One of the joys of Nintendo’s Switch is how it marries the company’s home console heritage with its equally prestigious handheld line. Ask anybody about the age of thirty to name a handheld system and “Game Boy” will likely still be the first answer; the name became synonymous with portable gaming just as home consoles were routinely referred to as “Nintendos” back in the day. Younger generations, though, are more likely to name the unlikely upstart that stole Game Boy’s portable crown and permanently ousted that mighty brand name from Nintendo’s lineup: Nintendo DS.
It’s strange to think back to a time when the Nintendo DS – that odd-looking folding system – was positioned as a ‘third pillar’ alongside GameCube and Game Boy Advance. That was until it promptly slayed the Boy king and took his throne.
The original prototype and even the initial ‘Phat’ version of the hardware certainly didn’t look like much of a threat. The early reveal model Reggie pulled from his pocket looked undeniably clunky, especially up against the sleek elegance of Sony’s PSP. There was nervousness from fans that Sony’s arrival on the handheld market was the death knell to Nintendo’s dominance in the same way it had been with the home console market nearly a decade earlier. How was an ugly dual-screen Game and Watch-alike going to win a console war ?! Nintendo seemed to be grabbing at straws, and inexplicably jumping off the good ship Game Boy, scuppering its flagship handheld for no good reason.
The gamble paid off, though, and the Nintendo DS became the first movement in a blue ocean strategy that Nintendo President Satoru Iwata would soon employ on the company’s home console line with the Wii. With its approachable touchscreen input and a huge breadth of software to appeal to audiences old and young, gamer and non-gamer alike, the DS helped bring handheld gaming to the masses which had felt ‘excluded’ from the Game Boy phenomenon for whatever reason.
Software like Brain Training and Nintendogs sat alongside core RPGs and classic games on a system that could be as wacky or as straight-laced as a developer desired. Gamers’ favorite franchises continued to arrive in fresh forms while games like Animal Crossing: Wild World found a huge new audience, too. Perhaps the biggest compliment we can pay the Nintendo nds roms is that it made us forget entirely about the retirement of the ‘Game Boy’ brand – it’s got one hell of a library!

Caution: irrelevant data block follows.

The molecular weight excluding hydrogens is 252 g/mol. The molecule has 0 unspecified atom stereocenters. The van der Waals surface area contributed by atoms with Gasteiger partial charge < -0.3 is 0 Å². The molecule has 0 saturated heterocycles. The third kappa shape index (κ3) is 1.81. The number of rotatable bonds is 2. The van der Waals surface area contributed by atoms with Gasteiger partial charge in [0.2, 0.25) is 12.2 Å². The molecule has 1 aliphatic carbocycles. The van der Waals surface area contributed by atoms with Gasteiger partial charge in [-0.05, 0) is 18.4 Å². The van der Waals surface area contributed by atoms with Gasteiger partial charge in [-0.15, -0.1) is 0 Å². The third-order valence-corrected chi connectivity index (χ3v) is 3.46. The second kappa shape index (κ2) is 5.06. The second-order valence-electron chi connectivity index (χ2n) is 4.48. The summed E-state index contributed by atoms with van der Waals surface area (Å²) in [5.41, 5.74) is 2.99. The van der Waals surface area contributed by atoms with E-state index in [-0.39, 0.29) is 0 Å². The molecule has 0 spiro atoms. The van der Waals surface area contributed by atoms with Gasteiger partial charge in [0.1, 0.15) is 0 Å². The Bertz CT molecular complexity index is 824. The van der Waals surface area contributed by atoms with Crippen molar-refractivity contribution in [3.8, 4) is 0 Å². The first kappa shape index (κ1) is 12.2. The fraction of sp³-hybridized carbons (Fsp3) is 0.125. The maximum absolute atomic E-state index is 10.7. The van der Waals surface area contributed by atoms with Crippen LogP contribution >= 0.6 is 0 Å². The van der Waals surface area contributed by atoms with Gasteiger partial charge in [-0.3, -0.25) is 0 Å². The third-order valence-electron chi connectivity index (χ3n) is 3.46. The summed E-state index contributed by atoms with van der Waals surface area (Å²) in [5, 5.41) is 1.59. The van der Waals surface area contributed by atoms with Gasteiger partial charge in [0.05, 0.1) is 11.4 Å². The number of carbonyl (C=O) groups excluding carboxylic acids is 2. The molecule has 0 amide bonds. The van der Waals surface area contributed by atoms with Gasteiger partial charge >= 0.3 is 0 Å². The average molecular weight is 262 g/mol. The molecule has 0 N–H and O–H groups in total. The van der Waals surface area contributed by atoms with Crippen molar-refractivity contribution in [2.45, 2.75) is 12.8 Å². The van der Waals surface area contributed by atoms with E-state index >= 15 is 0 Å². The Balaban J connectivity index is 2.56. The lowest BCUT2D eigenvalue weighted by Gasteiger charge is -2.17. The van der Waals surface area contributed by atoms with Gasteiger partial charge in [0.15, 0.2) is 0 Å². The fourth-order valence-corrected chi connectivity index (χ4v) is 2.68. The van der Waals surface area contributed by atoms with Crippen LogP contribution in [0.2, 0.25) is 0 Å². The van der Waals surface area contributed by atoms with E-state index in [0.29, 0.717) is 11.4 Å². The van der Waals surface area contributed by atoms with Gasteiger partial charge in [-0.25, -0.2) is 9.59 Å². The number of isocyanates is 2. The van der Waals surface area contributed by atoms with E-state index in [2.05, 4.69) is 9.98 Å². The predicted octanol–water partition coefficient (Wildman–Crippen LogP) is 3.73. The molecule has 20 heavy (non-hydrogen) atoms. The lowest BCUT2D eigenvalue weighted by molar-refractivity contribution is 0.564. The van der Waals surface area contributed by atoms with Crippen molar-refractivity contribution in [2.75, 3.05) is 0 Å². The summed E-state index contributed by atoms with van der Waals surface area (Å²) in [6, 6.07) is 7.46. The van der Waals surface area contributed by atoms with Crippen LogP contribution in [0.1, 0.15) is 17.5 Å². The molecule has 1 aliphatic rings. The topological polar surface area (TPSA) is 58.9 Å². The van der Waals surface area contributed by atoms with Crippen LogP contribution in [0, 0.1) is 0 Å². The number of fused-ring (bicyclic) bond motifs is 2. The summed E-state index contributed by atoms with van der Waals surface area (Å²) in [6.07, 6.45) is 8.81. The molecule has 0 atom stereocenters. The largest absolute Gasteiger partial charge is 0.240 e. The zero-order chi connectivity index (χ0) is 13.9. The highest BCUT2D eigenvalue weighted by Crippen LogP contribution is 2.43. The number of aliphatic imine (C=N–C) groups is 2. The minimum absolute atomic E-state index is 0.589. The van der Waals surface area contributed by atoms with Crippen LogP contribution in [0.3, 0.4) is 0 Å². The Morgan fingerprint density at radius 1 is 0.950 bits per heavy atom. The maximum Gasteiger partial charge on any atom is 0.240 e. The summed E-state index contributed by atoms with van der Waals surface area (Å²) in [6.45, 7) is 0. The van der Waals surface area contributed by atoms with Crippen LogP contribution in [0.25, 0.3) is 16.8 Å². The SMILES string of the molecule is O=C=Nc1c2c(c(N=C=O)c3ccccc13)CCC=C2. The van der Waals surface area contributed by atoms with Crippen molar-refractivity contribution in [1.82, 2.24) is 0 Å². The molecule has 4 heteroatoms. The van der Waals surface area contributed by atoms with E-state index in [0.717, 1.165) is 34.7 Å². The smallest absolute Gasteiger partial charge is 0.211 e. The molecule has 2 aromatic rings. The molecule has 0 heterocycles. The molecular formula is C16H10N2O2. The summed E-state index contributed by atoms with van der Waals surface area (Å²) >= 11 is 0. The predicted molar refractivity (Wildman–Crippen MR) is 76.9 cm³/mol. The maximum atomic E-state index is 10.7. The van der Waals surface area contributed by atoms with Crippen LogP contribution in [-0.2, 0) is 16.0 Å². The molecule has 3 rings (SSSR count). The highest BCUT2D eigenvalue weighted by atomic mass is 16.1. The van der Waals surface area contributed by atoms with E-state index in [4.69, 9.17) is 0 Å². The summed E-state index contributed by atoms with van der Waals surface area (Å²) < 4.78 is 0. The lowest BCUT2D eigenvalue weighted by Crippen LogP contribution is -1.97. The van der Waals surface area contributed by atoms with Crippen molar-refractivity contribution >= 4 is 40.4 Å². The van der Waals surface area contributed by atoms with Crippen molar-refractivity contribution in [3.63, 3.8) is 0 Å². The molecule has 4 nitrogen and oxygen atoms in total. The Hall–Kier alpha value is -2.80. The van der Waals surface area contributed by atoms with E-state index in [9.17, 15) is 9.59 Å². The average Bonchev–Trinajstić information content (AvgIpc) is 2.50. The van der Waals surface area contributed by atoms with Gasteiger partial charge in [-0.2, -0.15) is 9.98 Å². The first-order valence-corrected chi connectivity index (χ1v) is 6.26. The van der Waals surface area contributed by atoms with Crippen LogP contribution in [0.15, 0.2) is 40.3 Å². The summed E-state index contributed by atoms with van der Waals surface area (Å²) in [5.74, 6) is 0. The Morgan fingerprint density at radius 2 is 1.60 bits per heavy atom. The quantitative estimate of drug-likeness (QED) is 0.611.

We asked Nintendo Life readers to score for their favorite Nintendo DS games and, thanks to those User Ratings, the following ranked list of 50 games steadily congealed into existence. It’s a very fine selection, but not one that’s set in stone. This list can still evolve as games receive new user scores, so don’t worry if you missed out on ‘voting’ – simply scroll down and rate them now! Be sure to check out our feature on the Nintendo 3DS games if you want to compare this console’s lineup with its successor.
Mario & Luigi: Partners In Time (DS)
Although everyone has an individual preference, and Mario & Luigi: Partners in Time may not be the strongest game in the series, that’s more a reflection of just how great the Mario & Luigi games are. While the story might hover just below the level of other instalments, it’s still creative, appealing and laugh-out-loud funny, and mastering the four-button setup of battles is as fun as ever. Bowser’s Inside Story might have the edge, but it’s tough to go wrong with this series.
Pokémon Diamond & Pearl (DS)
Doing our best to avoid spouting Prince lyrics, what is there to say about Pokémon Diamond & Pearl? The core experience holds up as well as it ever did and, at the time, these were the greatest Pokemon games ever created. As with so many video games successful enough to spawn a never-ending series of sequels, each entry is destined to settle beneath its successors, compacting down with the passing of time until they’re mere fossils – worth treasuring and remembering, yes, but not worth actually playing, right?
We guess that’s the price of success and progress, but while Diamond & Pearl might not boast the refinements we’re now accustomed to, they’re still excellent Pokémon games and deserve to be taken off the shelf and played with once in a while. They’re sure to make you a happy boy or a girl.
A tile-matching game from producer Tetsuya Mizuguchi, the developer behind such memorizing titles as Rez, Lumines and, more recently, Tetris Effect, Meteos was an early puzzle hit in the life of the DS and a is good enough to stand proudly in the company of the very best in the genre. Discovering that quickly swiping the stylus across the screen often gave better results that consciously puzzling your way through was a minor disappointment, but those who avoided that temptation found a brilliantly addictive game – one that occupied our cart slot for many months.